(MOSCOW) -- Alexei Navalny, the most prominent critic of Russian President Vladimir Putin, was convicted of embezzlement Thursday in what he had denounced as a political show trial.
Navalny was sentenced to five years in prison and given a large fine. He and a co-defendant, sentenced to four years, were handcuffed in court and led away.
Navalny can appeal but, according to Russia’s Interfax news agency, he has already withdrawn his candidacy for mayor of Moscow in September’s election.
Unsanctioned protests in response to the verdict are scheduled for Thursday night in towns across the country. More than 7,000 people have already RSVP’d for the one in Moscow.
Navalny, 37, was accused of embezzling half a million dollars of timber in the provincial capital of Kirov, near Moscow. He insisted the charges are fabricated and politically motivated.
Washington considers Navalny’s trial to be politically motivated and expressed disappointment with his conviction.
“We are deeply disappointed in the conviction of Navalny and the apparent political motivations in this trial,” U.S. Ambassador to Russia Michael McFaul tweeted on Thursday.
The court was packed with journalists awaiting the verdict. The U.S. embassy sent an observer and the U.S. ambassador tweeted Navalny to say he was watching the live feed online.
The judge read the entire verdict at almost a near whisper for three hours. Navalny had to stand and defiantly tweeted throughout the entire proceeding. By the time the judge had finished, police in Moscow had sealed off a square where supporters planned to gather in the evening.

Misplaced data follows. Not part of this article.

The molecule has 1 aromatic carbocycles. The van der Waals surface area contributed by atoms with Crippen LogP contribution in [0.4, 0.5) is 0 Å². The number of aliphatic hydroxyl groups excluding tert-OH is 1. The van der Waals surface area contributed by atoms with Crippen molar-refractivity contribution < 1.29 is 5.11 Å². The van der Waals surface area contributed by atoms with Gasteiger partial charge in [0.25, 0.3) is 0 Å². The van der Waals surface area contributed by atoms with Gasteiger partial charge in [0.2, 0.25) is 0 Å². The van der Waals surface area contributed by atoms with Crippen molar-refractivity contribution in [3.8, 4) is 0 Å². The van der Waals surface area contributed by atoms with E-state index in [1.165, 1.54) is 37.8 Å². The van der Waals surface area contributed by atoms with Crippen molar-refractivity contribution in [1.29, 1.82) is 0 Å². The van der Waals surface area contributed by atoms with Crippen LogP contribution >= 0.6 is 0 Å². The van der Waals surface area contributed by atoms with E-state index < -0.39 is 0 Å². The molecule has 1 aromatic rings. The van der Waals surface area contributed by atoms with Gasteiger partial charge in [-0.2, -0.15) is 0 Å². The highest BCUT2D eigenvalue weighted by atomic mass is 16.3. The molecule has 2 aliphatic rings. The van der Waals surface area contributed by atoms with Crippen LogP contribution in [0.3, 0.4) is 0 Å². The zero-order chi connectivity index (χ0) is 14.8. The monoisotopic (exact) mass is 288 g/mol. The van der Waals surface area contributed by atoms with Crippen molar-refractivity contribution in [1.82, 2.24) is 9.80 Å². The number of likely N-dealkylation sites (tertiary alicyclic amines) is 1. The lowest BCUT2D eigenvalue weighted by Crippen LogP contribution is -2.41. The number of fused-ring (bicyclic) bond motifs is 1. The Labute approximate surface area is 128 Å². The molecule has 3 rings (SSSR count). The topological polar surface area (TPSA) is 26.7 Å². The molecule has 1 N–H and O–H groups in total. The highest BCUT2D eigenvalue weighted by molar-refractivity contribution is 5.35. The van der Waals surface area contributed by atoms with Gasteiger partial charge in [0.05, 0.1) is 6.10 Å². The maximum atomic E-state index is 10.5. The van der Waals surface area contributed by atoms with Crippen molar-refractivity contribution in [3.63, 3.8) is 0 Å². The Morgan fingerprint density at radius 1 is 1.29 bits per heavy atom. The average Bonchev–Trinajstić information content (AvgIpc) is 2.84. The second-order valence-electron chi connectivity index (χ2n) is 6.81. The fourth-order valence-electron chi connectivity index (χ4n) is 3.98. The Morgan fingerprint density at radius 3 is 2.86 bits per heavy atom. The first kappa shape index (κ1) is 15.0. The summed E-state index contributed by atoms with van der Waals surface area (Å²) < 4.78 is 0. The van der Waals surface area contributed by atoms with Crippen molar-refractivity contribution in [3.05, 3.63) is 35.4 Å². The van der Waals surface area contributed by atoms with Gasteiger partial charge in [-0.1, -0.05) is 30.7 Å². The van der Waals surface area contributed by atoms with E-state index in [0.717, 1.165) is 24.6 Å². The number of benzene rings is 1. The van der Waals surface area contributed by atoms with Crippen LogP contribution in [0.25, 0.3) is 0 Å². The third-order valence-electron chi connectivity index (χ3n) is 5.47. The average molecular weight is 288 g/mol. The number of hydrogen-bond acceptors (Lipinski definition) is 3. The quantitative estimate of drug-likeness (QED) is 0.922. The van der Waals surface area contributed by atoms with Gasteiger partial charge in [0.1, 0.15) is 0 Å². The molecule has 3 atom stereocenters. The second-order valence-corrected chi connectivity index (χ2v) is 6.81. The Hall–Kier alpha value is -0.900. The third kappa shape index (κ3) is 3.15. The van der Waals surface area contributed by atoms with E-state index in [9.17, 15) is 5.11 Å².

Navalny’s trial was arguably the most prominent against a potential challenger in the Putin era, certainly the most since the trial of former Yukos Oil chief Mikhail Khodorkovsky a decade ago put Russia’s richest man in jail after he announced plans to enter politics.
That the father of two would be found guilty on Thursday was almost never in doubt. The presiding judge had never found anyone not guilty. Conviction rates nationwide exceed 99 percent. The question was what his sentence would be.
Navalny’s political career is now over before it could really begin. He can never run for office with a criminal record.
Navalny had registered Wednesday as a candidate for Moscow mayor in September’s snap election. The incumbent mayor resigned unexpectedly earlier this year and is running again -- a sign, analysts say, that the Kremlin expects things to get worse.
Navalny was polling way behind, but Moscow was the only major city in Russia to vote less than 50 percent for Putin during last year’s presidential election. His candidacy gave hope to the city’s battered opposition.
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